Thank you, Jody, for allowing us to share your story.
We would also like to acknowledge Jody as the originator of what is now our motto: "helping to uncover the brilliance that will end epilepsy—forever." We thank her for allowing us to use it along with a small symbol of Tyler's heavenly star.
Jane – Mother of Rowan
I remember my son's first seizure. He was nearly two years old. There had been many concerns regarding his developmental milestones and he'd been making gains. We felt proud of his progress and concerned about next steps.
When his seizure started, I remember my partner immediately starting to time it. How did she know to do this? I called 911. I don't remember the call, what I said. I just remember looking at his small body completely stressed, full tone, shaking, nothing calm, no control.
How was he breathing? How would this stop? How could I tell the 911 operator what was happening? Why won't it stop?
Denise – Mother of Jonathan
Tuesday, November 20, 2012: a day that started as almost any other and then become the day life forever changed in our household.
Back in November 2012 I was a busy wife and mom to three children. I got the kids ready for the day and then ran off to work. I work in a hospital in finance and at that time my office overlooked the parking garage for the ambulance. I would frequently note when the ambulance left and think, "I wonder how this call for the ambulance has just changed someone's day." I was just settling back into work shortly after 1:00 pm when I happened to take note of the ambulance leaving the garage at about the same time as my phone rang. It was the secretary from my son's high school telling me my son Jonathan was having a seizure and I needed to come immediately. I bolted from my desk and ran for the door calling out that Jonathan was having a seizure and I needed to go. Little did I know that the ambulance I had noticed leaving was the same ambulance dispatched to the high school as the school called 911 and then me.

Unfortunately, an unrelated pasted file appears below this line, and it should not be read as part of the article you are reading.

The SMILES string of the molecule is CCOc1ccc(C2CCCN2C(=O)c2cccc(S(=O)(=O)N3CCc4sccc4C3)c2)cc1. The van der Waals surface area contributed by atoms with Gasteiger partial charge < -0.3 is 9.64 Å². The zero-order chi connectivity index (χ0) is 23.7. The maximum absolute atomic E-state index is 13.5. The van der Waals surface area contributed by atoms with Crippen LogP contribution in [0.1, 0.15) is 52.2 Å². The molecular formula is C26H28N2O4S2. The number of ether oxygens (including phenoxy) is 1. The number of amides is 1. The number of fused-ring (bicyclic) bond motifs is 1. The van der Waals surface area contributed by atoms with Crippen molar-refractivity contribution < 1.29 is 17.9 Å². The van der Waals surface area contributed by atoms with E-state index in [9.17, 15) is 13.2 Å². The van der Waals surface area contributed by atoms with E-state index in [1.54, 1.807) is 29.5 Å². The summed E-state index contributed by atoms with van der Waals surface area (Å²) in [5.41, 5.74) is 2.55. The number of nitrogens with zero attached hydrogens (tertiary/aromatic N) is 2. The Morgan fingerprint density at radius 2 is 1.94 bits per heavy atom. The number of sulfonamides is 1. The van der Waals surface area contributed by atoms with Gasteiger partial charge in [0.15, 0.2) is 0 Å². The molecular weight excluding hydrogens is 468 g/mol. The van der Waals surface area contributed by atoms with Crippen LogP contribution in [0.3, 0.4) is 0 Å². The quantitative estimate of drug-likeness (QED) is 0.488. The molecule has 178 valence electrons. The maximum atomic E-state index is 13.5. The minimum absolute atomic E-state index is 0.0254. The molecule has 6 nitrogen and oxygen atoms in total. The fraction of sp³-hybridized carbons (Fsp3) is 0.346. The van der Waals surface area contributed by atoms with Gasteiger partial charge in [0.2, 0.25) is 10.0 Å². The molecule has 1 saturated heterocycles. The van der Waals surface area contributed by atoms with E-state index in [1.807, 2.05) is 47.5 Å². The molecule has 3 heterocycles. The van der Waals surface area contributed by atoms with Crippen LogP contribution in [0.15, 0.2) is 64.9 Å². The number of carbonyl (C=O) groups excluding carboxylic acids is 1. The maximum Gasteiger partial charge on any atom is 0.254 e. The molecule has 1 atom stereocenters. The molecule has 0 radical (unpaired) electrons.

Geri – Mother of Katie
Part 2 of 2
I HATE EPILEPSY! That's the truth. As Katie's mom, I hate even saying the word "epilepsy" and I hated every single one of the many grand mal seizures Katie had. I never got used to them. Each one was terrifying and heartbreaking and the anticipation in between was enough to make me crazy. Watching Katie's life spiral out of control was incredibly difficult.
It was sad to see her go from very social to losing all but one friend, from being confident to being very subdued and unsettled. I didn't recognize this girl who was now altered by the drugs and the anxiety gripping her. I felt guilty because, at times, I was scared to be alone with her. I was very frustrated that I couldn't make it all go away.
Geri – Mother of Katie
Part 1 of 2
It was just before Christmas in 2010. It was a Tuesday. Her oldest brother Dillon was home from university and was at the dentist. Her brother Evan was at home nursing a migraine and her dad Don was busy at home in his office. Katie had a routine medical appointment, and we were on our way back into town afterwards. We were chatting about how hungry she was and I told her we would go straight to Subway.
"What sub are you going to get?"
She didn't reply.
I looked over. What is she doing?
"Katie ... Katie? ... KATIE!!!" I was screaming at her, begging her to stop and talk to me, pleading with God to help.